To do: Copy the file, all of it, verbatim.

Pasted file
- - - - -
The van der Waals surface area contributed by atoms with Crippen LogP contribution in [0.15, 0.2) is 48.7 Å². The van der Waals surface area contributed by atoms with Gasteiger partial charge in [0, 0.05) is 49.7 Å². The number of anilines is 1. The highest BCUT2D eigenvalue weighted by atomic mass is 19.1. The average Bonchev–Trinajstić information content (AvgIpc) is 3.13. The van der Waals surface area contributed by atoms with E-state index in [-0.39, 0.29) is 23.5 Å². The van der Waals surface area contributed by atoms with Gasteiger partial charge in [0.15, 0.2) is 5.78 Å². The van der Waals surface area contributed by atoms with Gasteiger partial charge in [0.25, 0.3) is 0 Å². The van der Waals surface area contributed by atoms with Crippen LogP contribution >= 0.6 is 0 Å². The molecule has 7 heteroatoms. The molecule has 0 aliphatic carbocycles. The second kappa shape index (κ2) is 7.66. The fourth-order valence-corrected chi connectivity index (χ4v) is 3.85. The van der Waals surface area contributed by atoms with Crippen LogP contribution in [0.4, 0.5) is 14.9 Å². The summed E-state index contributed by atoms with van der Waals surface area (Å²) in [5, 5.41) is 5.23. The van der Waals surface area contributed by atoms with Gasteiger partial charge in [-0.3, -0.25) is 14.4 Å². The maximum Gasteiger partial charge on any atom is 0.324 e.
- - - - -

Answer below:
The van der Waals surface area contributed by atoms with Crippen LogP contribution in [0.15, 0.2) is 48.7 Å². The van der Waals surface area contributed by atoms with Gasteiger partial charge in [0, 0.05) is 49.7 Å². The number of anilines is 1. The highest BCUT2D eigenvalue weighted by atomic mass is 19.1. The average Bonchev–Trinajstić information content (AvgIpc) is 3.13. The van der Waals surface area contributed by atoms with E-state index in [-0.39, 0.29) is 23.5 Å². The van der Waals surface area contributed by atoms with Gasteiger partial charge in [0.15, 0.2) is 5.78 Å². The van der Waals surface area contributed by atoms with Gasteiger partial charge in [0.25, 0.3) is 0 Å². The van der Waals surface area contributed by atoms with Crippen LogP contribution >= 0.6 is 0 Å². The molecule has 7 heteroatoms. The molecule has 0 aliphatic carbocycles. The second kappa shape index (κ2) is 7.66. The fourth-order valence-corrected chi connectivity index (χ4v) is 3.85. The van der Waals surface area contributed by atoms with Crippen LogP contribution in [0.4, 0.5) is 14.9 Å². The summed E-state index contributed by atoms with van der Waals surface area (Å²) in [5, 5.41) is 5.23. The van der Waals surface area contributed by atoms with Gasteiger partial charge in [-0.3, -0.25) is 14.4 Å². The maximum Gasteiger partial charge on any atom is 0.324 e.